Considering that the film advertised itself as a holiday-themed comedy romp, I’m surprised that its theme tune strove to strike such a lovelorn, wistful tone. If its lyrics had cut a little deeper, or if its singer had sold it a little more soulfully, or if its melody and arrangment didn’t mark it so clearly as a poor cousin of “Blue Velvet”, then perhaps I’d be more sold – but as it is, I can’t suppress a retrospective snigger at Connie’s delusions. (Really, honey? You think you’ll find true love “where the boys are”? In Fort Lauderdale? Hmm, well, good luck with that.)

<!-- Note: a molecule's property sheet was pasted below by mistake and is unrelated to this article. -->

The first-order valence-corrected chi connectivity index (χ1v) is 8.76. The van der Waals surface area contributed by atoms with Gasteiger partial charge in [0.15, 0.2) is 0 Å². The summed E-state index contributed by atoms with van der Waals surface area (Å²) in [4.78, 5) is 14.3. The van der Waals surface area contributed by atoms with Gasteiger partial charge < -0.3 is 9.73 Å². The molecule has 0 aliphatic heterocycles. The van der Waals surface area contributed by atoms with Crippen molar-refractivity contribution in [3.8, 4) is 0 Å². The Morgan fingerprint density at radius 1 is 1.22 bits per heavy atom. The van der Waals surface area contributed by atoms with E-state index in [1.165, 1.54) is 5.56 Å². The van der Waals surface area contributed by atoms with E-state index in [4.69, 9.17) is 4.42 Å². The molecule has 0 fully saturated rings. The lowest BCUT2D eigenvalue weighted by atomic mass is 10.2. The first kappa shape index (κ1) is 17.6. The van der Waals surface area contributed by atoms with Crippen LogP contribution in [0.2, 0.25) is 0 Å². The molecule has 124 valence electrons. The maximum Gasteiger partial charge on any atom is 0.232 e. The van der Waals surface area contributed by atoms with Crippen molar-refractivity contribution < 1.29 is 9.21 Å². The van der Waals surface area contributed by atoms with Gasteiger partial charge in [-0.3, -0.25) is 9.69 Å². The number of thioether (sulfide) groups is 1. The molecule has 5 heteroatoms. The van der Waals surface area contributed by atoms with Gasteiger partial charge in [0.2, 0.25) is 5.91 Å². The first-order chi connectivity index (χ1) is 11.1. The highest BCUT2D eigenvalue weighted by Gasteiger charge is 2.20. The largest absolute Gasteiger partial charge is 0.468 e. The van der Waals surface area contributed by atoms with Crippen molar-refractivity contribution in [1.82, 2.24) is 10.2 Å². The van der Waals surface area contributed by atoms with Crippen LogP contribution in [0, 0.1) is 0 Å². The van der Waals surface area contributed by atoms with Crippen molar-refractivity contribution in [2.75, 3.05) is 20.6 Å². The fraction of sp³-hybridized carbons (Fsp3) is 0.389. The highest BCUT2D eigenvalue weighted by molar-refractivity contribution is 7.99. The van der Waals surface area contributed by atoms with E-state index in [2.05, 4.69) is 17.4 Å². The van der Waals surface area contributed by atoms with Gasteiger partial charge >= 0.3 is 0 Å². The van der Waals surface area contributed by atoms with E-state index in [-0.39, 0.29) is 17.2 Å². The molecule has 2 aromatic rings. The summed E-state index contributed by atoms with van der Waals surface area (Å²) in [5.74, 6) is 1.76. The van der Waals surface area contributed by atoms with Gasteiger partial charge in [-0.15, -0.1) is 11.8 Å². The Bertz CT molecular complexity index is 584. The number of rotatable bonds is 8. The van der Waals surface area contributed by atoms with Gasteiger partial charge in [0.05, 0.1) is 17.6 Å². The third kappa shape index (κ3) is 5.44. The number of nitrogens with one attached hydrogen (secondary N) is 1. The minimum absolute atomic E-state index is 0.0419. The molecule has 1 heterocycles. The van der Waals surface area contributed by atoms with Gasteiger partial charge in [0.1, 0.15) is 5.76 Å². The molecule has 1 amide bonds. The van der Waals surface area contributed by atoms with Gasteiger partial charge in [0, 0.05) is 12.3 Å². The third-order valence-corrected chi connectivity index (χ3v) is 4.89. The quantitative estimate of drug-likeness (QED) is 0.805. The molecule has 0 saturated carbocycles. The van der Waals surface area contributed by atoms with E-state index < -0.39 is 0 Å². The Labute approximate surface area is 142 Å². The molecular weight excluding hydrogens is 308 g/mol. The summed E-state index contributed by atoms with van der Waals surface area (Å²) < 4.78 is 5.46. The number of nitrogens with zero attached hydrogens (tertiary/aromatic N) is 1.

Having just spent a dispiriting fifteen minutes acquainting myself with his recent renaissance as court jester to the tea party movement, I’m loathe to cut much slack to RayOsama (Yo’ Mama)Stevens and this still-more-mirthless predecessor to “The Streak“. The two tracks shared a couple of common features – the “announcer” format (compere/news reporter), the recurring doofus-with-a-catchphrase (“I dig it, I really dig it!”/”Don’t look, Ethel!”) – but where “The Streak” at least had topicality on its side, “Bridget The Midget” centred its gimmick around that well-worn old trick, the speeded-up vocal (as pioneered by The Goons and Pinky & Perky in the UK, and by Alvin & the Chipmunks in the US). I have a dim memory of a diminutive “Bridget” character gracing the Top of the Pops studio at the time – shoulder length black hair, china-doll face, cherry red mini-dress – but Google’s got nowt, so maybe I just dreamt her up.